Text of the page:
This may seem a million miles away from what you’d expect an archaeologist to be doing, but it is essential to ensure that the profession continues to develop and can provide a (yet) better service to the public and developers. And that’s the job of the Institute for Archaeologists (www.archaeologists.net).

So far today I have prepared a short statement welcoming the release of a planning advice note from Scottish Government. This is an update of a 17-year old document setting out the roles and responsibilities of developers and local authorities when it comes to archaeology. I was involved on behalf of the Institute for Archaeologists in an advisory/drafting panel convened by Scottish Government, and it’s very reassuring to see that nearly all of our recommendations have been included. It’s a big improvement over the earlier draft because it now makes clear that the work developers pay for should be done to quality standards, and there’s the biggest steer possible short of actually saying it (governments are always cautious about this) that work should be done by IfA Registered Organisations. So we’re moving away from simple compliance to a concern about quality.

Meanwhile, in England, I have been preparing comments on the consultation draft of the new National Planning Policy Framework, released with a fanfare (and an IfA soundbite in media release) on Monday. This document replaces all the existing government documentation about developer archaeology is secured. Again we have had lots of official and unofficial input into the process, but you can never be quite sure if the document to be released looks like the last official draft, the last official leaked draft, the last unofficially leaked draft or nothing you’ve seen before. In fact, it’s got most of the good bits in that we wanted, but with colleagues I’ve spotted some areas that need to be strengthened. And we’ll need other documents to explain how it’s to be interpreted – we’ve started already – in order to ensure, once again, that archaeological work is undertaken whenever its necessary (and never when it isn’t), as is of good quality every time.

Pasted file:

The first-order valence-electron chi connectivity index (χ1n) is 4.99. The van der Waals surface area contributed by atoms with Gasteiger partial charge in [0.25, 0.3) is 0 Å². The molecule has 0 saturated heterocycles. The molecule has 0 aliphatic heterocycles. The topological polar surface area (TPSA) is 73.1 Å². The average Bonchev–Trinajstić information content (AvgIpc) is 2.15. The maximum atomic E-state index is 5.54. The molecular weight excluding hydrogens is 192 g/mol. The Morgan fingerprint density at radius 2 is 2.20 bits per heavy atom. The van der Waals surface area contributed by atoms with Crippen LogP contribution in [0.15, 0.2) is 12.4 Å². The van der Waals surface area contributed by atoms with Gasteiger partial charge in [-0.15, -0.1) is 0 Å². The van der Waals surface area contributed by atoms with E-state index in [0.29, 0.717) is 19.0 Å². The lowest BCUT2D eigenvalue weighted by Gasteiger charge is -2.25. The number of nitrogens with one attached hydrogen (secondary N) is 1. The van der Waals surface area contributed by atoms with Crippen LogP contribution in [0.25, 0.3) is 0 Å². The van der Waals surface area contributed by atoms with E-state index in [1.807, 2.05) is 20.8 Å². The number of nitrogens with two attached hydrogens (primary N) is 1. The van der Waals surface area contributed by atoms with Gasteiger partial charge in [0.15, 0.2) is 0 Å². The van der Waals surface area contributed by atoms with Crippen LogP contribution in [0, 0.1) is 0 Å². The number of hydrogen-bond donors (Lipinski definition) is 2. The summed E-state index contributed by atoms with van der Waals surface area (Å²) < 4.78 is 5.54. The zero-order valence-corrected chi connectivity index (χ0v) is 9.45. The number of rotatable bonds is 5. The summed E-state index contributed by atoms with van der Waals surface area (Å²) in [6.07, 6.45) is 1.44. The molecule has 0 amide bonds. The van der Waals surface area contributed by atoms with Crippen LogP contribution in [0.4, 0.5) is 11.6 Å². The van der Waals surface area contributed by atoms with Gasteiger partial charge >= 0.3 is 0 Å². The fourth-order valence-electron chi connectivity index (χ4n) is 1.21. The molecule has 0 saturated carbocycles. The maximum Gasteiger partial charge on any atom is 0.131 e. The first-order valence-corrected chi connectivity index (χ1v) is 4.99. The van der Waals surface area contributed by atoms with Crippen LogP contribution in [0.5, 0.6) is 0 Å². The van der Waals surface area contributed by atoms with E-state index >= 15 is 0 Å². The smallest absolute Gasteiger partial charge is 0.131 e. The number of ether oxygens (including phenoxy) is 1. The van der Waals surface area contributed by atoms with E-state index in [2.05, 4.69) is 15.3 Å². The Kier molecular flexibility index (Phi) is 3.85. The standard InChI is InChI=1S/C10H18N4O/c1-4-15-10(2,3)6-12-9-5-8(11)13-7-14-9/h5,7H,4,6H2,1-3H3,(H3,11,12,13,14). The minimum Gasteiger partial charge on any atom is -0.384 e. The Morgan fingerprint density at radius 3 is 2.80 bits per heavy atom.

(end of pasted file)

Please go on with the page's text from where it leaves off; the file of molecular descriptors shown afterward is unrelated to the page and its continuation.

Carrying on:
And I’ve attended a meeting of our specialist group responsible for illustration and survey. They’ll be making sure that we provide all the services that are needed for these critically important parts of our discipline, and that we continue the good work of the Association of Archaeological Illustrators and Surveyors, which voted to merge with IfA last month.

And this evening I shall be doing what so many paid archaeologists do – no, not downing beers in the pub (though I might), but preparing to be a volunteer archaeologist at the weekend, guiding visitors to the archaeological excavation at Woking Palace, on behalf of the Friends of Woking Palace (www.woking-palace.org/index.htm), as part of the Festival of British Archaeology. Why not visit?

Peter Hinton, Chief Executive, IfA

Busy day!

It’s been a busy day so far. The meeting with AAI&S has now finished, and was very successful. Look out for a press release about the merger. We’ve also been making some exciting plans for next year’s Conference (which will be in Oxford 18 – 20 April).

I’ve organised an inspection panel for a organisation that’s applied to become Registered with us, and we’re continuing to write up the benchmarking reports for those of our current Registered Organisations who need to reregister this year (they do so every two years, to make sure they’re still operating as we expect them to). I’m also getting some last minute nomination forms in from people eager to be on the Buildings Archaeology Group’s committee, and rounded up what training courses our groups have done this year for Alex, who’s writing the Annual Report at the moment. I’m currently typing up the last edits on the text of The Archaeologist for our designer, as that will go to press next month. This issue is the conference round-up. A copy of the new ‘Londinium’ map has just arrived on my desk for review (in the following edition I suspect). It’s very good, Kirsten’s just showed me the iphone app. I like the one-finger excavation technique!

Earlier today we released an exciting statement about the new Scottish government planning advice note. We are particularly pleased with the stipulation that archaeological work required through the planning process should conform to the relevant IfA Standards and guidance, and the emphasis that work should be done by ‘a professionally competent organisation or consultant’, with IfA is identified as having a Register of professionally accredited organisations.

The phone’s been busier than it has been all week, which is unusual for a Friday. I might need some more coffee….

Kathryn